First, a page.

An alternative approach is to extend the lease informally by agreement with the landlord either before or after the sale. If you are informally negotiating there are no rules and so you cannot insist on the landlord agreeing to grant an extension or transferring the benefit of an agreement to the purchaser.
We expect to complete our sale of a £375000 maisonette in Marple next Thursday . The landlords agents has quoted £408 for Certificate of Compliance, insurance certificate and previous years statements of service charge. Is it legal for a freeholder to charge exorbitant fees for a flat conveyance in Marple?
For the majority of leasehold sales in Marple conveyancing will involve, queries regarding the management of a building inevitably needing to be answered directly by the freeholder or its agent, this includes :
- Addressing pre-exchange enquiries
- Where consent is required before sale in Marple
- Copies of the building insurance and schedule
- Deeds of covenant upon sale
- Registering of the assignment of the change of lessee after a sale
What makes a Marple lease unacceptable for security purposes?
Leasehold conveyancing in Marple is not unique. All leases are unique and drafting errors can sometimes mean that certain sections are wrong. The following missing provisions could result in a defective lease:
- A provision to repair to or maintain parts of the building
- A duty to insure the building
- Clauses dealing with recovering service charges for expenditure on the building or common parts.
- Maintenance charge proportions which don’t add up to the correct percentage
You could encounter difficulties when selling your property if you have a defective lease as they can affect a potential buyer’s ability to obtain a mortgage. Yorkshire Building Society, Leeds Building Society, and Godiva Mortgages Ltd all have express requirements when it comes to what is expected in a lease. Where a lender has been advised by their lawyers that the lease does not cover certain provisions they may refuse to provide security, forcing the buyer to pull out.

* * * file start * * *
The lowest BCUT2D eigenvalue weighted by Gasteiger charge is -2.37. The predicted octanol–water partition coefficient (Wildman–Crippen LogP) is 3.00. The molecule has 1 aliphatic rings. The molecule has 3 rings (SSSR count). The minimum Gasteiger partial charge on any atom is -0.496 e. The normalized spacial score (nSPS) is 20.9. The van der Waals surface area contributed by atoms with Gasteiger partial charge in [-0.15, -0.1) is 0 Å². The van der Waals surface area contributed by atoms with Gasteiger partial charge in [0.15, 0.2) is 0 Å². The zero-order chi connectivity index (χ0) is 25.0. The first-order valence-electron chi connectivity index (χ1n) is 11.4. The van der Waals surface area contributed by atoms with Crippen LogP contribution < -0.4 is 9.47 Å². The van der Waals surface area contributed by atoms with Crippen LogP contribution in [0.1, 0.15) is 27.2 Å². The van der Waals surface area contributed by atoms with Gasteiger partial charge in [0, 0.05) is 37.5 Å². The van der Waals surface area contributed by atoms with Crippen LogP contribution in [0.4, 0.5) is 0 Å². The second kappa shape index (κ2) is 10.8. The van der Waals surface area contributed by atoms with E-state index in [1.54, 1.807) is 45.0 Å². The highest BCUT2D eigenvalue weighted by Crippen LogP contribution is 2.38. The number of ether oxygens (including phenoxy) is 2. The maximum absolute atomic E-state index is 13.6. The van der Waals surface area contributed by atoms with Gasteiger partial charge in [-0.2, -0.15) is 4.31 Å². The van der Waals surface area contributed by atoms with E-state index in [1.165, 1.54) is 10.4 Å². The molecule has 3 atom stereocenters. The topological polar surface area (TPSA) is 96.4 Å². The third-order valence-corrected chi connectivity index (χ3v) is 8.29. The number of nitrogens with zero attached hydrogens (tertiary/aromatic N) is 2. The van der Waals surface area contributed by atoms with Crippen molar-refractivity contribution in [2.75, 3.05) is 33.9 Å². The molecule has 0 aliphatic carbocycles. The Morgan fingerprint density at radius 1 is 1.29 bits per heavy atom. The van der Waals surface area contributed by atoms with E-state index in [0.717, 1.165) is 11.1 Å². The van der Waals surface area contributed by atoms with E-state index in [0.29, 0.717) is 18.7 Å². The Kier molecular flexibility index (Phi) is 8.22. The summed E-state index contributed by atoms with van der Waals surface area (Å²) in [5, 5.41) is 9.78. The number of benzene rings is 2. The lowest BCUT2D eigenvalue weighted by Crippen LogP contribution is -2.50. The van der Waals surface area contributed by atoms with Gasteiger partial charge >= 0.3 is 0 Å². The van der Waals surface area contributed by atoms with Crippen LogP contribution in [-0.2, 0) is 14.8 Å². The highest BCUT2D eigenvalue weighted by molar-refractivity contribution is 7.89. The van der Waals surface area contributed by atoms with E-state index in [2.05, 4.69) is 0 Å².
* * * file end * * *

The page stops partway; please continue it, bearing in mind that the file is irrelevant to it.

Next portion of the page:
Marple Leasehold Conveyancing - Sample of Queries before buying
Many Marple leasehold properties will incur a service charge for maintenance of the building invoiced by the landlord. Where you purchase the property you will have to meet this amount, usually in instalments during the year. This could vary from two or three hundred pounds to thousands of pounds for blocks with lifts and large communal grounds. In all probability there will be a rentcharge to be met yearly, ordinarily this is not a exorbitant figure, say approximately £50-£100 but you need to enquire it because occasionally it can be surprisingly expensive.
Is anyone aware of any major works in the planning that will likely add a premium to the service fees?
In the main the cost for major works tend not to be wrapped into the maintenance charges, albeit that a few managing agents in Marple obliged leasehold owners to pay into a reserve fund and this is used to offset against major repairs or maintenance.